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Parshat Vayechi (5768)
This Shabbat we finish the first book of the 'Pentateuch' where we learn of the last hours of Jacob, the third and 'choice' Patriarch of Judaism as he prophetically and poetically blesses each of his twelve sons on his death bed.
But before he begins blessing, Jacob forces his favorite son Josef to promise not to bury him in Egypt but rather to carry his body to Chevron to be buried with Abraham and Isaac. (47:29,30)
But then there is a surprise. When Josef agrees and promises, Jacob is not satisfied! He demands; "Swear to me!" which Josef promptly does. (29:31)
At first glance this is not clear; why wasn't the promise good enough? Why did Jacob demand an oath? Didn't he trust his own son?
To understand this, here is a story.
The date is between 1947 and 1953 in communist Russia. Stalin is ruling with a heavy hand and is revered and feared by all. He has already 'exterminated' over twenty million of his own people for the crime of disloyalty and now has decided to wipe out the most troublesome group of all; the Jews.
But Rabbi Zalman Leib Estulin wasn't scared. He was a Chassid (follower) of Rabbi Yosef Yitzchak Schneerson, the Rebbe of Chabad-Lubavitch who taught his followers to "love every Jew with all your heart and fear nothing other than the Creator".
But this was no small order.
In Russia people were afraid to even think against Stalin! but the Chassidim of the Rebbe not only defied Stalin in thought, they spoke and even did all they could to teach and encourage non-communist ideas; Torah Judaism. (Despite the fact that the Rebbe was far away. He had been evicted from Russia in 1927 after his miraculous release from communist prison and was in America beginning the 'outreach' movement.)
Rabbi Estulin was a Talmudic genius but almost all of his energy was devoted to gathering Jewish children and teaching them Torah; in secret of course. Usually he never had more than ten pupils and one of them had to stand watch at all times. Not only that but they had to learn in a place where no one would see or hear them and constantly had to change location from fear of being discovered.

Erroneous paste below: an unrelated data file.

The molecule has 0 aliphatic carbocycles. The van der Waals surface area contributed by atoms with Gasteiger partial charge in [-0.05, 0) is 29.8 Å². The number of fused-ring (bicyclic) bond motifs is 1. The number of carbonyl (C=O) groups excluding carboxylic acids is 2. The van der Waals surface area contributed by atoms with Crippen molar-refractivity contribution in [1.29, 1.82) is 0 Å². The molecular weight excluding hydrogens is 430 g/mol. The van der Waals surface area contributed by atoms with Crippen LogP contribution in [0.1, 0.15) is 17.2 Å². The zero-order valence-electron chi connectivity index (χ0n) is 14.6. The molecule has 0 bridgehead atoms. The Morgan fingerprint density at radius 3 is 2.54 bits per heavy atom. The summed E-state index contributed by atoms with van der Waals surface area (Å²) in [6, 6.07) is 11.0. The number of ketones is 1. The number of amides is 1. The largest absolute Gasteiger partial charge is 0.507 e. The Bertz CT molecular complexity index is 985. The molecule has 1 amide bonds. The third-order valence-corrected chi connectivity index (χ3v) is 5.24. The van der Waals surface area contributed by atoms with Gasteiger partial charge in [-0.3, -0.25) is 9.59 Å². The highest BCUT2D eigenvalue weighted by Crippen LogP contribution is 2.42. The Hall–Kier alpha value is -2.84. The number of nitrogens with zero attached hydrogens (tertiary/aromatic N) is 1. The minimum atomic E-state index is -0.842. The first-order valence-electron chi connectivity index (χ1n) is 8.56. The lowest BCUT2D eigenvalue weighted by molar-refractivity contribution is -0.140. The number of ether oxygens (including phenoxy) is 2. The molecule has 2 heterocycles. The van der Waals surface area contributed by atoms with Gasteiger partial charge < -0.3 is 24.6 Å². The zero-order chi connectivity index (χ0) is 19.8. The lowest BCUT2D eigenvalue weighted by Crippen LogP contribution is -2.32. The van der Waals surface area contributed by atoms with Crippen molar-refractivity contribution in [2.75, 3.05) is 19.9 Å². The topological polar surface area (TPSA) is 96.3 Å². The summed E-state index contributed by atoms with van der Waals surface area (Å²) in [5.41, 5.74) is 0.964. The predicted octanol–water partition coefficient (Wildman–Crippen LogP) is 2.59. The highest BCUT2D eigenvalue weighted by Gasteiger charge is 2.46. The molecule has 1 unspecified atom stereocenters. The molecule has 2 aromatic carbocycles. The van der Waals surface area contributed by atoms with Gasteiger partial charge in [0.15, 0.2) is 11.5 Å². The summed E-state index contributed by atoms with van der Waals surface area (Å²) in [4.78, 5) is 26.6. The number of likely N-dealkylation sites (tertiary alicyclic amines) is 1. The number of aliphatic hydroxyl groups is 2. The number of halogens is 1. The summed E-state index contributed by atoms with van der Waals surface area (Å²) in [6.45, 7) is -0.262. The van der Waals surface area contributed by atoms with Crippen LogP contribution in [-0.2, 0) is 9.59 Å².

But the main thing that kept them going was miracles. In fact once there was even a non-Jewish-holiday miracle!
It was a miserably cold and rainy day in December. The other boys were learning with Rabbi Zalman Leib in a nearby deserted basement but the boy that was supposed to be on watch decided to occupy himself with something more interesting.
After all, he reasoned to himself, who would go searching in such dreadful weather for something as unimportant as young boys learning Torah.
His eye caught a felled pine tree that was probably left behind from those that had been cut down for the gentile holiday and he dragged it to the room where the other boys were learning.
When Rabbi Estulin saw the tree he immediately told the boy to get rid of it and get back to his post. But it was cold outside and it was hard for the young fellow to move. Not only that; he didn't enjoy just standing there waiting for nothing.
Suddenly they heard a noise outside… it was them!
The boys quickly removed their yarmulkes and put them in their pockets, hid their books under some rags in the corner and tried to smile. The door opened with a bang and there stood two policemen, one with a pistol in his hand the other with a wild smile on his face.
"Haaa!" one of them said as he looked around the room. "A party ehhh?" His eye caught Rabbi Estulin. "And who is this?" he asked aloud.
Rabbi Estulin prayed silently for a miracle.
Suddenly the policeman noticed the tree lying in the corner, looked knowingly at his friend while putting his gun back in his pocket and answered his own question. "Ahhh! I get it! It's a young Santa! Heh heh! A young Santa! Heh heh heh! Listen kids… next year get one with a white beard! I almost didn't recognize him! Ha Ha haaaa!!"
The policemen burst out laughing at the witty joke, wished everyone a happy holiday and as soon as they left the boys put back on their yarmulkas, took out their books and resumed learning.
A true Xmas tale! (Beis Moshiach #606 pg. 27)
This answers our questions.
There are many ways that Tzadikim can affect the world. Some do it from afar, even after they have ‘passed away’. But others do it in person as the Rebbe Maharash did in our story and as Josef did in Egypt. Indeed, that is why he was buried in Egypt (50:26). He knew that the Jews would need his actual presence (his ‘body’ was taken from Egypt only when the Jews left hundreds of years later) for the duration of the Egyptian exile.
But Jacob thought differently. He was above the exile (as we explained in last week's essay) and he wanted to use his spiritual power from 'outside' to help the Jews LEAVE Egypt. As the saying goes, "A bound man cannot free himself"; i.e. from inside the Jews could never be freed.
Therefore he forced Josef to take an oath; namely to go against his nature and think big; total redemption!
This is very relevant for us today. Josef means to 'increase'. The Lubavitcher Rebbe announced when he began to lead the Chabad movement over fifty years ago that our generation is not one of merely increasing in good and making the exile as Jewish as possible.
Rather we must think outside of our normal perimeters. Ours is the generation of complete redemption, the generation of Jacob (Yisroel); 'without boundaries' when we will leave exile totally.
We have all the 'outside' help we need from all the great Tzadikim from all the generations.
All we have to do is change our limited way of thinking and do all we can to reveal…
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